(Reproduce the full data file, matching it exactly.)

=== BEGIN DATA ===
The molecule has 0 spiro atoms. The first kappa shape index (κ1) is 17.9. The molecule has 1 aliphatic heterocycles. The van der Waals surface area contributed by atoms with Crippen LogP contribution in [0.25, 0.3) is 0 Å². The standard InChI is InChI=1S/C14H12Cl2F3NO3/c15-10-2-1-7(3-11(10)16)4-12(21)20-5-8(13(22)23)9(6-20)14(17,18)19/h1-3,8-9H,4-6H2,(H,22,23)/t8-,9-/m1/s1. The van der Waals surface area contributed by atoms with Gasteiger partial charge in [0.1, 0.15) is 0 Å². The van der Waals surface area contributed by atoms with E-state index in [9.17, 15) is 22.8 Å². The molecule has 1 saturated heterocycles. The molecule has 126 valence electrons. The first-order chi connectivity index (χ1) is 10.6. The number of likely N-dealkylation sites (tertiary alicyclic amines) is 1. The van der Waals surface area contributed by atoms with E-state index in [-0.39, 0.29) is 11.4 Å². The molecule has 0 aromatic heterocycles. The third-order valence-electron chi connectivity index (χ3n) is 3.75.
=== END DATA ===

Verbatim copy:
The molecule has 0 spiro atoms. The first kappa shape index (κ1) is 17.9. The molecule has 1 aliphatic heterocycles. The van der Waals surface area contributed by atoms with Crippen LogP contribution in [0.25, 0.3) is 0 Å². The standard InChI is InChI=1S/C14H12Cl2F3NO3/c15-10-2-1-7(3-11(10)16)4-12(21)20-5-8(13(22)23)9(6-20)14(17,18)19/h1-3,8-9H,4-6H2,(H,22,23)/t8-,9-/m1/s1. The van der Waals surface area contributed by atoms with Gasteiger partial charge in [0.1, 0.15) is 0 Å². The van der Waals surface area contributed by atoms with E-state index in [9.17, 15) is 22.8 Å². The molecule has 1 saturated heterocycles. The molecule has 126 valence electrons. The first-order chi connectivity index (χ1) is 10.6. The number of likely N-dealkylation sites (tertiary alicyclic amines) is 1. The van der Waals surface area contributed by atoms with E-state index in [-0.39, 0.29) is 11.4 Å². The molecule has 0 aromatic heterocycles. The third-order valence-electron chi connectivity index (χ3n) is 3.75.